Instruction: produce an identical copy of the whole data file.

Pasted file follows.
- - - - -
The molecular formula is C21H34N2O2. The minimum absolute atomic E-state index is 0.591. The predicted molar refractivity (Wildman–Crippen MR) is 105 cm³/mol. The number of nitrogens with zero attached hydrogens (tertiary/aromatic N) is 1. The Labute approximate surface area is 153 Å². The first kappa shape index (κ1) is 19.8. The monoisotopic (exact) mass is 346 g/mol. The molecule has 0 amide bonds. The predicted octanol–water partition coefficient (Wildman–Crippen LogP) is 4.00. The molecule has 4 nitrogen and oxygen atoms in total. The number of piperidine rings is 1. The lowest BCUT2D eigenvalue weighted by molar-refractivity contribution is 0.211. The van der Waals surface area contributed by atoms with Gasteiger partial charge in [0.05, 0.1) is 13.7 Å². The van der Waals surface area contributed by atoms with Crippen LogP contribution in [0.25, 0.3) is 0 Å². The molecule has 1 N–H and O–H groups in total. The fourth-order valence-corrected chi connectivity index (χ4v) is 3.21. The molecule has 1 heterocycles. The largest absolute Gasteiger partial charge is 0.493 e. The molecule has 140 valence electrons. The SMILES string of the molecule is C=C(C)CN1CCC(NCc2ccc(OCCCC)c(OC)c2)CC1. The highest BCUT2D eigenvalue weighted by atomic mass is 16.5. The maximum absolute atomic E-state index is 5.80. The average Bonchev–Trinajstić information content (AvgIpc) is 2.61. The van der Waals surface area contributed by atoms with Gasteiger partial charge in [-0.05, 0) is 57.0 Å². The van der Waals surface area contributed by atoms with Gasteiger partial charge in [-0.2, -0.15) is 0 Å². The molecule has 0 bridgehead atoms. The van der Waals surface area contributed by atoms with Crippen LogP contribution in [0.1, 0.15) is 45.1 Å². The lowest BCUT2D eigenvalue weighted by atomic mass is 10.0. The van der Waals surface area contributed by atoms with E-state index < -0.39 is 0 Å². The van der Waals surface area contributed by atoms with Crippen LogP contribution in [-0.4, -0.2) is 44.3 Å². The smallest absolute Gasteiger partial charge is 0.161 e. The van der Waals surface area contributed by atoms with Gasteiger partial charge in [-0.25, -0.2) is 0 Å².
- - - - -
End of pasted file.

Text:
The molecular formula is C21H34N2O2. The minimum absolute atomic E-state index is 0.591. The predicted molar refractivity (Wildman–Crippen MR) is 105 cm³/mol. The number of nitrogens with zero attached hydrogens (tertiary/aromatic N) is 1. The Labute approximate surface area is 153 Å². The first kappa shape index (κ1) is 19.8. The monoisotopic (exact) mass is 346 g/mol. The molecule has 0 amide bonds. The predicted octanol–water partition coefficient (Wildman–Crippen LogP) is 4.00. The molecule has 4 nitrogen and oxygen atoms in total. The number of piperidine rings is 1. The lowest BCUT2D eigenvalue weighted by molar-refractivity contribution is 0.211. The van der Waals surface area contributed by atoms with Gasteiger partial charge in [0.05, 0.1) is 13.7 Å². The van der Waals surface area contributed by atoms with Crippen LogP contribution in [0.25, 0.3) is 0 Å². The molecule has 1 N–H and O–H groups in total. The fourth-order valence-corrected chi connectivity index (χ4v) is 3.21. The molecule has 1 heterocycles. The largest absolute Gasteiger partial charge is 0.493 e. The molecule has 140 valence electrons. The SMILES string of the molecule is C=C(C)CN1CCC(NCc2ccc(OCCCC)c(OC)c2)CC1. The highest BCUT2D eigenvalue weighted by atomic mass is 16.5. The maximum absolute atomic E-state index is 5.80. The average Bonchev–Trinajstić information content (AvgIpc) is 2.61. The van der Waals surface area contributed by atoms with Gasteiger partial charge in [-0.05, 0) is 57.0 Å². The van der Waals surface area contributed by atoms with Gasteiger partial charge in [-0.2, -0.15) is 0 Å². The molecule has 0 bridgehead atoms. The van der Waals surface area contributed by atoms with Crippen LogP contribution in [0.1, 0.15) is 45.1 Å². The lowest BCUT2D eigenvalue weighted by atomic mass is 10.0. The van der Waals surface area contributed by atoms with E-state index < -0.39 is 0 Å². The van der Waals surface area contributed by atoms with Crippen LogP contribution in [-0.4, -0.2) is 44.3 Å². The smallest absolute Gasteiger partial charge is 0.161 e. The van der Waals surface area contributed by atoms with Gasteiger partial charge in [-0.25, -0.2) is 0 Å².